Who’s Liable in Oregon for Accidents Involving Electric Scooters?

The emergence of electric scooters (often called “e-scooters”) across the country has given rise to both supporters and detractors. On the one hand, e-scooters provide increased mobility over short distances at a low cost. Electric scooters are arguably better for the environment than some forms of transportation and may help reduce the number of cars on the road and the traffic and pollution they cause. On the other hand, many people have complained about scooters zooming by on sidewalks, being haphazardly abandoned, and creating unpleasant aesthetics.

But whether you are a lover or a hater, there is another issue - safety. Accidents involving electric scooters occur in a number of different ways, which leads us to the question presented by this article: Who’s liable in Oregon for accidents involving electric scooters?

Electric Scooter Accidents

Electric scooters are involved in a variety of accident types. Sometimes the rider strikes a pedestrian. In some instances, scooter operators have one-vehicle crashes and injure themselves. Of course, there are also accidents in which electric scooters and automobiles crash with one another.

Doctors across the country have noticed an increase in injuries related to e-scooter accidents. The Washington Post reports that doctors from numerous emergency rooms in states throughout the United States have reported rising numbers of injuries related to these scooters.

Oregon Law on Electric Scooter Operation

Perhaps the best way to reduce injuries arising from electric scooter crashes is to better regulate their use. In Oregon, the state has passed into law such legislation. Important limitations include the following:

  • Electric scooter operators must yield to pedestrians
  • An electric scooter may not exceed 15 miles per hour
  • It is illegal to ride an electric scooter on the sidewalk
  • Electric scooter operators must be at least 16 years of age
  • It is illegal to ride an electric scooter in crosswalks 
  • An operator must use a bicycle lane or path if it exists, unless prohibited by local ordinance
  • Electric scooter operators must wear a helmet
  • Electric scooters are not permitted on roads with a speed limit exceeding 25 miles per hour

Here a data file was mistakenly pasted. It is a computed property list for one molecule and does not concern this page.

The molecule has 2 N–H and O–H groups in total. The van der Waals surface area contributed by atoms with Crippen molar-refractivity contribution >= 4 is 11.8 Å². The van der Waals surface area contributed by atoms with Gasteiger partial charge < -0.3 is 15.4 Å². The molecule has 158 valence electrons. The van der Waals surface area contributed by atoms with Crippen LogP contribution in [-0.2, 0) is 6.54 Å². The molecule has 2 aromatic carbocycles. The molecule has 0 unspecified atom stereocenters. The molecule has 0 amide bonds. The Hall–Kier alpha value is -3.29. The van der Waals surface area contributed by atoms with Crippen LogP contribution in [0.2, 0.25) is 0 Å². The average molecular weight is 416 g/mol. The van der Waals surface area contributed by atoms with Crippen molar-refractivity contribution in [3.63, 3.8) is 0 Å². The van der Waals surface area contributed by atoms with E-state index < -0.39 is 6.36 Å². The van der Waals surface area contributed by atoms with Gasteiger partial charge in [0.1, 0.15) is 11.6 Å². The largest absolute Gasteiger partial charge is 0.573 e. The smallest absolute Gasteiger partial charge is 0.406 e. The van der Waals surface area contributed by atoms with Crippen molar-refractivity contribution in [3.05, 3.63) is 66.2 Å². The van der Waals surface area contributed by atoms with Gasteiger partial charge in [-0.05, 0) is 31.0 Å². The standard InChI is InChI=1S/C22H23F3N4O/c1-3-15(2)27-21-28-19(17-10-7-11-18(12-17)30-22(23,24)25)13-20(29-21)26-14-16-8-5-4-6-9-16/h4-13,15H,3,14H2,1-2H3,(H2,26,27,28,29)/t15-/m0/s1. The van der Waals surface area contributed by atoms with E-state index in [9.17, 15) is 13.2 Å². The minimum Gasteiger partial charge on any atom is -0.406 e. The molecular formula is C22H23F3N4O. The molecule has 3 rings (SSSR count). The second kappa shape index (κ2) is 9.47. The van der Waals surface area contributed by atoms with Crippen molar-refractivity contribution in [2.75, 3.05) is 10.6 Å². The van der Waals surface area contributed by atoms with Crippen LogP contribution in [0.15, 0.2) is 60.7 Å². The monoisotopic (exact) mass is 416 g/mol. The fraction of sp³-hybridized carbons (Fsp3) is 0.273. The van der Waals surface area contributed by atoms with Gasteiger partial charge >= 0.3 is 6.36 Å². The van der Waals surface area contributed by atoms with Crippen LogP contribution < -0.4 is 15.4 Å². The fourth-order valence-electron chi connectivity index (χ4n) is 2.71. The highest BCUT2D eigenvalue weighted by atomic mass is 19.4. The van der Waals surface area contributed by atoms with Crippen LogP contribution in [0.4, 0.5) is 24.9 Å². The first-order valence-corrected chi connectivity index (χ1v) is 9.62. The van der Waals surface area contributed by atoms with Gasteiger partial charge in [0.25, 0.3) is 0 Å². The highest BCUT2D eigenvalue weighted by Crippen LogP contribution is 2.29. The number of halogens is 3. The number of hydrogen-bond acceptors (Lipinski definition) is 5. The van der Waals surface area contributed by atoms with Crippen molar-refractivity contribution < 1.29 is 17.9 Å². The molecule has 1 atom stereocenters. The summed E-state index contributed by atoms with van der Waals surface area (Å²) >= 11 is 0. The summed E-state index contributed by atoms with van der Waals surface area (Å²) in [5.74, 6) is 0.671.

These bullet points represent a few highlights of applicable law. Other restrictions can be viewed at O.R.S. Sections 814.510 - 814.536. It’s also important to review local ordinances before riding in a municipality.

Who’s Liable for Accidents Involving Electric Scooters?

When evaluating e-scooter accidents, liability is determined by ordinary concepts of negligence. After considering all the facts and circumstances surrounding an accident, it must be determined who, if anyone, caused injury to another as a result of his or her negligence.

For example, an electric scooter rider who rides on a crowded sidewalk at a high rate of speed and strikes a pedestrian would likely be determined to be negligent and could be held liable for the personal injuries to the pedestrian.

On the other hand, consider an e-scooter rider who is obeying all traffic regulations and rides in the bike lane at a reasonable speed. If a car driver negligently strikes the scooter and injures the operator, the automobile driver could be held liable for the personal injuries sustained by the electric scooter operator.

Call with Questions

At Nelson MacNeil Rayfield, our experienced Oregon personal injury lawyers evaluate negligence claims every day. We know how to gather relevant evidence and analyze the facts and the law. If you give us a call, we will be happy to answer any questions you have about a recent electric scooter accident. We believe that the only way to keep the roads safe for everyone is to hold wrongdoers accountable for their actions.


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